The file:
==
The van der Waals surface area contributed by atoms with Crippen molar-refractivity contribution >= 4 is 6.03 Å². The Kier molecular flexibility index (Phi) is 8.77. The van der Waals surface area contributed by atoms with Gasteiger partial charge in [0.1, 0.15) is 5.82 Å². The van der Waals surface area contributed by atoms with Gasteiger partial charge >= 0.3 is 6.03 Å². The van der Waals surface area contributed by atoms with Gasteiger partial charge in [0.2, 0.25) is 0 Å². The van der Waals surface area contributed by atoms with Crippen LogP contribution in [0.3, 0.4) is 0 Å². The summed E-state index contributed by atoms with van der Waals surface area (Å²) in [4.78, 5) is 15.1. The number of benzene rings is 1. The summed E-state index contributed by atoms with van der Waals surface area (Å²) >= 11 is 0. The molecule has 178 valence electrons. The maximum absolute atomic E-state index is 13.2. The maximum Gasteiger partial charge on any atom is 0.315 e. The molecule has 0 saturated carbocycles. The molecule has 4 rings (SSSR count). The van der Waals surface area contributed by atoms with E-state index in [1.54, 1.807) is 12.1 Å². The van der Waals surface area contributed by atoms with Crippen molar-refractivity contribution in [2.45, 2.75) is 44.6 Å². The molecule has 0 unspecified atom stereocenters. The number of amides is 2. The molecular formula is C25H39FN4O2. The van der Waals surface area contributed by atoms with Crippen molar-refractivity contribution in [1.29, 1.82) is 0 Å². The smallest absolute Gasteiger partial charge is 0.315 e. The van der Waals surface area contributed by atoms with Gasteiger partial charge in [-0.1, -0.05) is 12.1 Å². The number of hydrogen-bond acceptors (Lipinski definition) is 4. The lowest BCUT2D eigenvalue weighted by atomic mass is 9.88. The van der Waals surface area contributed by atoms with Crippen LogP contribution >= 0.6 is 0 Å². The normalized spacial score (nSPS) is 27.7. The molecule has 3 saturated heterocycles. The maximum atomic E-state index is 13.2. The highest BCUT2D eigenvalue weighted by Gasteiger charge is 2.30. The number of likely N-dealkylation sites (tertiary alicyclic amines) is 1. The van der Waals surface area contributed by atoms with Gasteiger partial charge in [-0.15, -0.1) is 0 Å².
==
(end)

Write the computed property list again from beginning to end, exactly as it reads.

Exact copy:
The van der Waals surface area contributed by atoms with Crippen molar-refractivity contribution >= 4 is 6.03 Å². The Kier molecular flexibility index (Phi) is 8.77. The van der Waals surface area contributed by atoms with Gasteiger partial charge in [0.1, 0.15) is 5.82 Å². The van der Waals surface area contributed by atoms with Gasteiger partial charge >= 0.3 is 6.03 Å². The van der Waals surface area contributed by atoms with Gasteiger partial charge in [0.2, 0.25) is 0 Å². The van der Waals surface area contributed by atoms with Crippen LogP contribution in [0.3, 0.4) is 0 Å². The summed E-state index contributed by atoms with van der Waals surface area (Å²) in [4.78, 5) is 15.1. The number of benzene rings is 1. The summed E-state index contributed by atoms with van der Waals surface area (Å²) >= 11 is 0. The molecule has 178 valence electrons. The maximum absolute atomic E-state index is 13.2. The maximum Gasteiger partial charge on any atom is 0.315 e. The molecule has 0 saturated carbocycles. The molecule has 4 rings (SSSR count). The van der Waals surface area contributed by atoms with E-state index in [1.54, 1.807) is 12.1 Å². The van der Waals surface area contributed by atoms with Crippen molar-refractivity contribution in [2.45, 2.75) is 44.6 Å². The molecule has 0 unspecified atom stereocenters. The number of amides is 2. The molecular formula is C25H39FN4O2. The van der Waals surface area contributed by atoms with Crippen molar-refractivity contribution in [1.29, 1.82) is 0 Å². The smallest absolute Gasteiger partial charge is 0.315 e. The van der Waals surface area contributed by atoms with Gasteiger partial charge in [-0.1, -0.05) is 12.1 Å². The number of hydrogen-bond acceptors (Lipinski definition) is 4. The lowest BCUT2D eigenvalue weighted by atomic mass is 9.88. The van der Waals surface area contributed by atoms with Crippen LogP contribution >= 0.6 is 0 Å². The normalized spacial score (nSPS) is 27.7. The molecule has 3 saturated heterocycles. The maximum atomic E-state index is 13.2. The highest BCUT2D eigenvalue weighted by Gasteiger charge is 2.30. The number of likely N-dealkylation sites (tertiary alicyclic amines) is 1. The van der Waals surface area contributed by atoms with Gasteiger partial charge in [-0.15, -0.1) is 0 Å².